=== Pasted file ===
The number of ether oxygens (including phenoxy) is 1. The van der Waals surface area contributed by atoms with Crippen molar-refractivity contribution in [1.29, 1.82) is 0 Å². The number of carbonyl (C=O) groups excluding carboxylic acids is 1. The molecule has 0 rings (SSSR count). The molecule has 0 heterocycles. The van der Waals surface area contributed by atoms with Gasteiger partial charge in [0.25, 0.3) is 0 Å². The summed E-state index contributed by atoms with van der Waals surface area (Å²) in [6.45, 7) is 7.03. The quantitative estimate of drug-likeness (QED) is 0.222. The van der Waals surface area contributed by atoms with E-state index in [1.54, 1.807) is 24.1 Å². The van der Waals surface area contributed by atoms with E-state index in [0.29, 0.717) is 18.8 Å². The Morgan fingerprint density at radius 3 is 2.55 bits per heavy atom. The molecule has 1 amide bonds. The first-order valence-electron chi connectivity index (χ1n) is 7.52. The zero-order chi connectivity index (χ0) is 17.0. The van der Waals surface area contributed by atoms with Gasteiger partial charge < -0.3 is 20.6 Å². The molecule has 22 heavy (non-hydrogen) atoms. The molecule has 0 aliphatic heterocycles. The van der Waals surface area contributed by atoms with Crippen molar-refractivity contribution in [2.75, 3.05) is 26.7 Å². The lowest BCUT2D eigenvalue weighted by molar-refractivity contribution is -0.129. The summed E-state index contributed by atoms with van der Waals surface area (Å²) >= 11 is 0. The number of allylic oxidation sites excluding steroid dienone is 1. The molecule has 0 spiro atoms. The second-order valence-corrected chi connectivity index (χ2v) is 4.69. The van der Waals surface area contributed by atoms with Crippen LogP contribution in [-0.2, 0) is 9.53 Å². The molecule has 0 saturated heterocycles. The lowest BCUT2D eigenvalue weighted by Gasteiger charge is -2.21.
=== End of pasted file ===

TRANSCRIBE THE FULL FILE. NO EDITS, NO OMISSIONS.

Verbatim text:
The number of ether oxygens (including phenoxy) is 1. The van der Waals surface area contributed by atoms with Crippen molar-refractivity contribution in [1.29, 1.82) is 0 Å². The number of carbonyl (C=O) groups excluding carboxylic acids is 1. The molecule has 0 rings (SSSR count). The molecule has 0 heterocycles. The van der Waals surface area contributed by atoms with Gasteiger partial charge in [0.25, 0.3) is 0 Å². The summed E-state index contributed by atoms with van der Waals surface area (Å²) in [6.45, 7) is 7.03. The quantitative estimate of drug-likeness (QED) is 0.222. The van der Waals surface area contributed by atoms with E-state index in [1.54, 1.807) is 24.1 Å². The van der Waals surface area contributed by atoms with E-state index in [0.29, 0.717) is 18.8 Å². The Morgan fingerprint density at radius 3 is 2.55 bits per heavy atom. The molecule has 1 amide bonds. The first-order valence-electron chi connectivity index (χ1n) is 7.52. The zero-order chi connectivity index (χ0) is 17.0. The van der Waals surface area contributed by atoms with Gasteiger partial charge < -0.3 is 20.6 Å². The molecule has 22 heavy (non-hydrogen) atoms. The molecule has 0 aliphatic heterocycles. The van der Waals surface area contributed by atoms with Crippen molar-refractivity contribution in [2.75, 3.05) is 26.7 Å². The lowest BCUT2D eigenvalue weighted by molar-refractivity contribution is -0.129. The summed E-state index contributed by atoms with van der Waals surface area (Å²) >= 11 is 0. The number of allylic oxidation sites excluding steroid dienone is 1. The molecule has 0 spiro atoms. The second-order valence-corrected chi connectivity index (χ2v) is 4.69. The van der Waals surface area contributed by atoms with Crippen LogP contribution in [-0.2, 0) is 9.53 Å². The molecule has 0 saturated heterocycles. The lowest BCUT2D eigenvalue weighted by Gasteiger charge is -2.21.